History is filled with an amazing panoply of people. There are heroes and villains, saints and scoundrels — not to mention a healthy smattering of kooks, crazies, and crackpots. This is the story of one of them and the product he (indirectly) gave us. During the time you spend reading this, dozens of boxes containing it will be purchased. It will be handed to countless kids as a snack. Maybe a camper or two will even use to make a beloved fireside treat.

And it’s all thanks to an eccentric named Sylvester Graham. To understand this odd character, you must first understand his odd upbringing. Some men, it could be said, are born kooks. Others have kookery thrust upon them. Graham was the latter.

Born in Connecticut in 1794 as the last of 17 (that’s right—17!) children, his father was 72 and his mother was mentally unstable. The dad died two years later, and little Graham was bounced from one relative to another. One ran a tavern where the boy worked to earn his keep. Seeing drunkenness up close (and likely having to clean up its unpleasant consequences) created a deep hatred of alcohol in him.

A sickly child, his many jobs as a farmhand, cleaner, and incredibly enough schoolteacher left huge gaps in his education. Graham somehow got it in his head that becoming a man of the cloth would cure him of his ailments.

So, he headed off to Amherst Academy in his late 20 to follow in the footsteps of his father and grandfather as a minister. His fellow students laughed at him for his bombastic manner, and he was kicked out of college a year later, triggering a nervous breakdown.

Recovering in Rhode Island, he married the woman who nursed him back to health. He became a sort of freelance Presbyterian preacher. He started working with the Philadelphia Temperance Society in 1830 but left six months later to spread a different kind of message. That’s when things really got interesting.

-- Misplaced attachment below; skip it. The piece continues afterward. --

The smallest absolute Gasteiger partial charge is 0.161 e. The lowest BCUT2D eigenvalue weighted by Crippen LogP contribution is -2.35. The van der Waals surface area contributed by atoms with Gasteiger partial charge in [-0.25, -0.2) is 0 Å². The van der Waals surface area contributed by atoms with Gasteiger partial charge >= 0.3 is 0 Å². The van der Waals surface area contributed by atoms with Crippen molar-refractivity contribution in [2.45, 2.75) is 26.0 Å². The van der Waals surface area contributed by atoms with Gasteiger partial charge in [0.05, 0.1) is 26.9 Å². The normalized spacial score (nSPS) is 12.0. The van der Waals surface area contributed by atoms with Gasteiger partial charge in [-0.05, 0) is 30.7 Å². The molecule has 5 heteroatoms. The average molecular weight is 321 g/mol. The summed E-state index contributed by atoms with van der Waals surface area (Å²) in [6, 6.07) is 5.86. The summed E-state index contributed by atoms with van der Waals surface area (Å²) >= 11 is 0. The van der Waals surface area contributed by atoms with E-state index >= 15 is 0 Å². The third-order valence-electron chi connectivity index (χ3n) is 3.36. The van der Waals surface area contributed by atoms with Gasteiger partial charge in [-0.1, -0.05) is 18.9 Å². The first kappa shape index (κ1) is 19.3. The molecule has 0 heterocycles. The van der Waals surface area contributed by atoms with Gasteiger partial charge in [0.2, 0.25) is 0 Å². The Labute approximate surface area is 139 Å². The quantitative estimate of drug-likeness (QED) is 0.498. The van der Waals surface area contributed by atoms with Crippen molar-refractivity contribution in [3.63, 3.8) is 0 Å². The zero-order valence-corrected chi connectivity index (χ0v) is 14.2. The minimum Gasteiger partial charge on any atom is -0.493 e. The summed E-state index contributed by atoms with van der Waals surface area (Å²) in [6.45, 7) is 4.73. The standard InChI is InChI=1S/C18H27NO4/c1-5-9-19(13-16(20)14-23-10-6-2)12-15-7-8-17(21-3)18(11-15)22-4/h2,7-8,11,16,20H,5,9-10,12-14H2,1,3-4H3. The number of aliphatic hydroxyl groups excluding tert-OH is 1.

A cholera epidemic was rampaging across the globe at the time, bringing death and tragedy to the U.S. In that climate, Graham found a ready audience eager to hear his message of better health through clean eating and living. Some of his views were insightful and so far ahead of their time he can arguably be called America’s first Health Guru.

Some of his other ideas, however, were downright absurd.

Alcohol and tobacco were bad in his book. But so was meat and, hard as this is to believe, a common staple. “Thousands in civic life will for years, and perhaps as long as they live, eat the most miserable trash that can be imagined in the form of bread,” Graham wrote.

That’s right. Common bread — as in “give us this day our daily bread” — was the worst dietary bugaboo of them all in Graham’s eyes. He believed consuming it led to other unhealthy habits. He encouraged people to become vegetarians and follow Adam and Eve’s example in the Garden of Eden by eating only plants.

In the place of traditional bread, he pushed a variety made at home by grinding unbleached, unsifted flour taken from wheat berries and making it into a coarse, fibrous plank.

You know it as the “Graham cracker.”

Graham also taught that stress led to health problems, which later research confirmed. But most of his other notions were pure hokum. They included sleeping with an open window, even in winter; sleeping on hard beds; and limiting sex strictly to human procreation. His so-called Graham Diet (which could more accurately be called the Graham Lifestyle) was enthusiastically observed by followers who were called Grahamites.

When the Cholera Epidemic hit New York City in 1832, those who practiced the Graham Diet seemed to avoid the illness. That, coupled with his fiery preaching, put him on the map. Despite a rocky start in life, he had reached the big time.

While Sylvester Graham may have been a crackpot, he wasn’t a conman. He didn’t personally profit from his principles. He sincerely believed they would produce a better quality of life for all who practiced them.

His reputation suffered a severe hit in the closing days of his life. Sick again (this time caused by taking opium enemas), Graham turned to two of the very evils he preached loudest against—alcohol and meat—in a desperate bid to stay alive. They didn’t work. He died at age 57 in his Massachusetts home.

Ironically, he had nothing to do with the product that still bears his name. Commercial bakeries began selling graham crackers around 1900. It wasn’t until 1925 that Honey Maid made them sweeter and turned them into the treat we know today.

And so, Sylvester Graham’s flawed legacy lives on in a corrupted incarnation of his original vision. In a way, it’s a fitting tribute for a man who tried so hard to do good and yet got so much wrong.